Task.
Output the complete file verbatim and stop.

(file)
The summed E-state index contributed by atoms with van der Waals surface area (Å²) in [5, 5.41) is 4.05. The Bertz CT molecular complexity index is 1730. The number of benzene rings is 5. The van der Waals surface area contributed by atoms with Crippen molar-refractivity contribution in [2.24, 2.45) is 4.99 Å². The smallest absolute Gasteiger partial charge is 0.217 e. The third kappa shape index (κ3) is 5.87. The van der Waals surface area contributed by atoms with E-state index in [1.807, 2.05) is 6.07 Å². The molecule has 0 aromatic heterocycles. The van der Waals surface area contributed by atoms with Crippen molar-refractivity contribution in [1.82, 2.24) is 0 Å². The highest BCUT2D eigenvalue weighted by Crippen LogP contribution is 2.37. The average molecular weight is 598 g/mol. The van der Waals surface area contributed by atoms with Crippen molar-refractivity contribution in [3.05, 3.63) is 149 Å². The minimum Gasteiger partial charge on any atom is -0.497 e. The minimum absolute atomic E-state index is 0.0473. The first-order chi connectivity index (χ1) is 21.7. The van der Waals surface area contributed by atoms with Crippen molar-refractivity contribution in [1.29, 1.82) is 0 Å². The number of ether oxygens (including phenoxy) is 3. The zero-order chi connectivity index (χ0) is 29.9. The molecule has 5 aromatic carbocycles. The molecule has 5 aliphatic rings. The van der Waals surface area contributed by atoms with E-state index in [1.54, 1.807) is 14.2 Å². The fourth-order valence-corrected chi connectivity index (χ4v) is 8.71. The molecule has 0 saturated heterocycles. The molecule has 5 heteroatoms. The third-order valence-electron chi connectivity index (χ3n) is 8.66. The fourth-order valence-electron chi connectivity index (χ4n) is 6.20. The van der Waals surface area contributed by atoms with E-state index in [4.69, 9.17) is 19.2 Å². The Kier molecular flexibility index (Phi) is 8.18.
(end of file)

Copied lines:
The summed E-state index contributed by atoms with van der Waals surface area (Å²) in [5, 5.41) is 4.05. The Bertz CT molecular complexity index is 1730. The number of benzene rings is 5. The van der Waals surface area contributed by atoms with Crippen molar-refractivity contribution in [2.24, 2.45) is 4.99 Å². The smallest absolute Gasteiger partial charge is 0.217 e. The third kappa shape index (κ3) is 5.87. The van der Waals surface area contributed by atoms with E-state index in [1.807, 2.05) is 6.07 Å². The molecule has 0 aromatic heterocycles. The van der Waals surface area contributed by atoms with Crippen molar-refractivity contribution in [1.82, 2.24) is 0 Å². The highest BCUT2D eigenvalue weighted by Crippen LogP contribution is 2.37. The average molecular weight is 598 g/mol. The van der Waals surface area contributed by atoms with Crippen molar-refractivity contribution in [3.05, 3.63) is 149 Å². The minimum Gasteiger partial charge on any atom is -0.497 e. The minimum absolute atomic E-state index is 0.0473. The first-order chi connectivity index (χ1) is 21.7. The van der Waals surface area contributed by atoms with Crippen molar-refractivity contribution in [1.29, 1.82) is 0 Å². The number of ether oxygens (including phenoxy) is 3. The zero-order chi connectivity index (χ0) is 29.9. The molecule has 5 aromatic carbocycles. The molecule has 5 aliphatic rings. The van der Waals surface area contributed by atoms with E-state index in [1.54, 1.807) is 14.2 Å². The fourth-order valence-corrected chi connectivity index (χ4v) is 8.71. The molecule has 0 saturated heterocycles. The molecule has 5 heteroatoms. The third-order valence-electron chi connectivity index (χ3n) is 8.66. The fourth-order valence-electron chi connectivity index (χ4n) is 6.20. The van der Waals surface area contributed by atoms with E-state index in [4.69, 9.17) is 19.2 Å². The Kier molecular flexibility index (Phi) is 8.18.